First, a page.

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Communicating in Italy

Italian is fun to listen to, but even more fun to speak — let go of your inhibitions and play along.

By Rick Steves
Florence, Italy
Watching the way Italians interact — like this couple on a bridge — provides a great insight into their culture. (photo: Rick Steves)
Montone (Umbria), Italy
Understanding hand gestures is key to communicating in Italy. Here an Italian chef uses extra flourishes to proudly describe his menu. (photo: Dominic Bonuccelli)

I am terrible at foreign languages. Despite having traveled to Europe four months a year since I was a kid, I can barely put a sentence together anywhere east or south of England. But with some creative communication, I manage just fine to write guidebooks, produce TV shows, and simply enjoy Europe on vacation. And nowhere do I have more fun communicating than in Italy.

Because Italians are so outgoing and their language is such fun, interactions are a pleasure. Italians have an endearing habit of speaking Italian to foreigners, even when they know we don't speak their language. If a local starts chattering at you in Italian, don't resist. Go with it. You may find you understand more than you'd expect. Italians want to connect and, by my measure, they try harder than any other Europeans. Play along.

I find Italian beautiful, almost melodic. It's fun to listen to and even more fun to speak. It has a lovely rhythm and flow, from buon giorno to buona sera to buona notte (good day / good evening / good night), and especially words like bellissima (very beautiful). Two of my favorite phrases — and sentiments — in any language are Italian's la dolce vita (the sweet life) and il dolce far niente (the sweetness of doing nothing).

Italians are animated and dramatic, communicating as much with their bodies as with their mouths. You may think two people are arguing, when in reality, they're agreeing enthusiastically. When I'm in Italy, I make it a point to be just as melodramatic and exuberant. Don't just say, "Mamma mia." Say, "MAMMA MIA!" with arms open wide and hands up in the air. It feels liberating to be so uninhibited. Self-consciousness kills communication.

In Italy, hand gestures can say as much as words. For instance, the cheek screw (pressing a forefinger into the cheek and rotating it) is used to mean "cute" or "delicious." A chin flick with the fingers means, "I'm not interested; you bore me." The hand purse (fingers and thumb bunched together and pointed upward) is a gesture for a question, such as, "What do you want?" or, "What are you doing?" It can also be used as an insult to say, "You fool."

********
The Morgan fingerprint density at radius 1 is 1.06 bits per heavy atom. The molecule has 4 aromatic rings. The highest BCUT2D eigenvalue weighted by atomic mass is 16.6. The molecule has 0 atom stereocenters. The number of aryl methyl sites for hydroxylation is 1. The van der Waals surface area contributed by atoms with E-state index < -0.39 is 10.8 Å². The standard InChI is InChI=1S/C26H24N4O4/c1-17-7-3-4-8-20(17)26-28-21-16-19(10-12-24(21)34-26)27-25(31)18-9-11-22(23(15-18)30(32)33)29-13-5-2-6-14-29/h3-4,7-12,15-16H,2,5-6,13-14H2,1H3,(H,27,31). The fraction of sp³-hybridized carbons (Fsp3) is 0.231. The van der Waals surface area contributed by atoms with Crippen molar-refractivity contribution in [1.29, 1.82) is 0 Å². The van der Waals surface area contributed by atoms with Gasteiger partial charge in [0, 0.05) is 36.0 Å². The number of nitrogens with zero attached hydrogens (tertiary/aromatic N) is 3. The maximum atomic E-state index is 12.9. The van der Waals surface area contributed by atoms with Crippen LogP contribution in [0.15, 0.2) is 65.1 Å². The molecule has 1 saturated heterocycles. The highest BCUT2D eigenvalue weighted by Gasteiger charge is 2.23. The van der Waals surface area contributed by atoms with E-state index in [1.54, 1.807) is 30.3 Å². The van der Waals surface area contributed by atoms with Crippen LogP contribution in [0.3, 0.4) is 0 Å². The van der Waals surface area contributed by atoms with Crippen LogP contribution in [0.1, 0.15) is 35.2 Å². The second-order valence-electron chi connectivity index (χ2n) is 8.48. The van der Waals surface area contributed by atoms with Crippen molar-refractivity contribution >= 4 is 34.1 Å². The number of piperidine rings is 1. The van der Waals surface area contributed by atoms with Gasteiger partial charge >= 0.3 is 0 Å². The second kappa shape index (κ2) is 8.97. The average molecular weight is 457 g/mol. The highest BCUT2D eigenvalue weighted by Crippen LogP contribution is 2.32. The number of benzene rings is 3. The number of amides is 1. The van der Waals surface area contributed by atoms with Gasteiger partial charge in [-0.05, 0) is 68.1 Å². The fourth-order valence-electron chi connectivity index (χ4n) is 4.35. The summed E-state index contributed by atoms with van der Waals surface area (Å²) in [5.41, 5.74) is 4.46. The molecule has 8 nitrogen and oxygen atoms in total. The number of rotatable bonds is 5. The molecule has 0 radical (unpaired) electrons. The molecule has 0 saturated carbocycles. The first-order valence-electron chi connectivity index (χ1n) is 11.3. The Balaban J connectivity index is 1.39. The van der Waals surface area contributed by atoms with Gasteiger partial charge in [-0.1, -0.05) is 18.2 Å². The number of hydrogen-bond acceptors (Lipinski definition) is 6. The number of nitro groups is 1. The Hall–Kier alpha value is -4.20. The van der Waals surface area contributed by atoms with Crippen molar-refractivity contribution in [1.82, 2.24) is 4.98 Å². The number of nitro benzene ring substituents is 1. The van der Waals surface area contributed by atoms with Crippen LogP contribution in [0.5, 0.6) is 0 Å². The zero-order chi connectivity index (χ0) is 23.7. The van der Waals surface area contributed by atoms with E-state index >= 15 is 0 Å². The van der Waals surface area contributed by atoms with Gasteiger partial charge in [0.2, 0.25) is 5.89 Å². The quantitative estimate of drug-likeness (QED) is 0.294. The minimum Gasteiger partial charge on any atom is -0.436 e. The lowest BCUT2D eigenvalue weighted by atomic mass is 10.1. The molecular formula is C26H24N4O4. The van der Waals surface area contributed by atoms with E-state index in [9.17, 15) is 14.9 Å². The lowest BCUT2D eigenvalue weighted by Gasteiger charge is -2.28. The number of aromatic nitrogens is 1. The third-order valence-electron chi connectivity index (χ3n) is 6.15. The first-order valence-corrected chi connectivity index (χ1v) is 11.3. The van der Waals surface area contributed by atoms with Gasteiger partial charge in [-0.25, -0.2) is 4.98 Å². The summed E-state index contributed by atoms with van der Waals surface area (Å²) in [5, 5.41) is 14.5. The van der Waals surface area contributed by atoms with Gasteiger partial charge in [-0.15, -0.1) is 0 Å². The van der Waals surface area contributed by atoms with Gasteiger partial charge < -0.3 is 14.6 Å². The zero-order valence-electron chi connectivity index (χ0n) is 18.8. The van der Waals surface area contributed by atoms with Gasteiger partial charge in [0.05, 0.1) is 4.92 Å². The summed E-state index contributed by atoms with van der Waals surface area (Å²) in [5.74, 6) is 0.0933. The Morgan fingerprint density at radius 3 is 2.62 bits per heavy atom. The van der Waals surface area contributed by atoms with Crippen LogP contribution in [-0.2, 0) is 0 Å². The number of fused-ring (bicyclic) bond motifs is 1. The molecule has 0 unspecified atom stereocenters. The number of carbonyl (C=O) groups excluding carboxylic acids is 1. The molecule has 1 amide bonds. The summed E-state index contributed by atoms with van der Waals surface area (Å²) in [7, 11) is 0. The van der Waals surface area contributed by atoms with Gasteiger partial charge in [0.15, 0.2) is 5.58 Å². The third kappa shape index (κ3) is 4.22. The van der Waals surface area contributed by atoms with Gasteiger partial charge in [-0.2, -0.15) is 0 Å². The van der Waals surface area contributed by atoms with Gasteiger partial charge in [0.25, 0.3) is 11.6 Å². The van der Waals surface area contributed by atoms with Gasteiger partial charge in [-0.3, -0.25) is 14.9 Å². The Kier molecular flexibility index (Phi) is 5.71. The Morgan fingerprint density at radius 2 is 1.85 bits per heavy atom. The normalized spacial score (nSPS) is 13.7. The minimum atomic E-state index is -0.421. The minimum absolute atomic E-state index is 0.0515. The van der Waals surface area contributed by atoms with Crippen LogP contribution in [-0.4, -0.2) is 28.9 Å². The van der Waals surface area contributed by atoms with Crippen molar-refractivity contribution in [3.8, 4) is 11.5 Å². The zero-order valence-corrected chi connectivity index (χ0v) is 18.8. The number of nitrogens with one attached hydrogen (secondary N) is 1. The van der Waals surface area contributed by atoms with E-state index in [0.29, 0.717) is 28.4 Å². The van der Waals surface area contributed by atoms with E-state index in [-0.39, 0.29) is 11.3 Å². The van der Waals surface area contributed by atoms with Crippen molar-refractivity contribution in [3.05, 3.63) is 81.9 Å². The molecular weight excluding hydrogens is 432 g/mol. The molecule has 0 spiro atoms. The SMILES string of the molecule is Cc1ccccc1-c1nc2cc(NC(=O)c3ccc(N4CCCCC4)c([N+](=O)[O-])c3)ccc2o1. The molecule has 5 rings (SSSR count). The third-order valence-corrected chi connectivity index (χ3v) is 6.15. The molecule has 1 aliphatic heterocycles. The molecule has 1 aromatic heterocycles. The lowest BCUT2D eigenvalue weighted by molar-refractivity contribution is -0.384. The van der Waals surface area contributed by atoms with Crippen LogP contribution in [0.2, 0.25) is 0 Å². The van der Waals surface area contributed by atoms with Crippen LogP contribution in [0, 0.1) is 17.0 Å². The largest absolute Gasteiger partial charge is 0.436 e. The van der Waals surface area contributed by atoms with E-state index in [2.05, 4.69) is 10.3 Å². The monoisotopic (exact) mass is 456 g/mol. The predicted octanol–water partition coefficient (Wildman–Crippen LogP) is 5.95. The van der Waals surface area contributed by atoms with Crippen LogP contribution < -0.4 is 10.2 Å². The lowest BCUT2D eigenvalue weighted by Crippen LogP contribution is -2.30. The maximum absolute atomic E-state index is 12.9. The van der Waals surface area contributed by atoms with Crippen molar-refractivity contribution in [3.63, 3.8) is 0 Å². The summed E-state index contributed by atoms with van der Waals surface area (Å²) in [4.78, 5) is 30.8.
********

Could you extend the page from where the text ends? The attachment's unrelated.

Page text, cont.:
The Italian version of the rude middle finger is to clench the right fist and jerk the forearm up, slapping the bicep with the left hand. This jumbo version of "flipping the bird" says, "I'm superior." If Italians get frustrated, they might say, "Mi sono cadute le braccia!" (I throw my arms down!) — sometimes even thrusting their arms toward the floor in an "I give up!" gesture.

Italians appreciate sensuality, which can be heard in their language. Rather than differentiating among the five senses to describe what they're hearing, smelling, or tasting, Italians talk about sensing (sentire):

"Did you sense the ambience as you walked by?"

"Wow, sense this wine."

"Oh, sense these flowers."

Instead of asking, "Are you listening?" an Italian will ask, "Do you sense me?"

One of the best ways to observe Italians communicating — and to communicate with them — is to participate in the passeggiata. This ritual promenade takes place in the early evenings, when shoppers, families, and young flirts on the prowl all join the scene to stroll arm in arm, spreading their colorful feathers like peacocks. In a genteel small town, the passeggiata comes with sweet whispers of "bella" (pretty) and "bello" (handsome). In Rome, the passeggiata is a cruder, big-city version called the struscio (grind). Younger participants utter the words "buona" and "buono" — meaning, roughly, "tasty." As my Italian friend explained, "'Bella' is a woman you admire — without touching. 'Buona' is something you want, something…consumable. 'Bella' is too kind for this struscio."

To really immerse yourself in the culture, it's important to take risks in conversation. Italians appreciate your attempts. Miscommunication can happen on both sides, but it's part of the fun.

Once I was eating at a restaurant in Assisi with a guide named Giuseppe and his wife, Anna. Anna greeted each plate with unbridled enthusiasm. Suddenly, Giuseppe looked at me and said in English, "My wife's a good fork."

Shocked, I thought I must have misheard him.

Giuseppe explained, "Una buona forchetta — a good fork. That's what we call someone who loves to eat."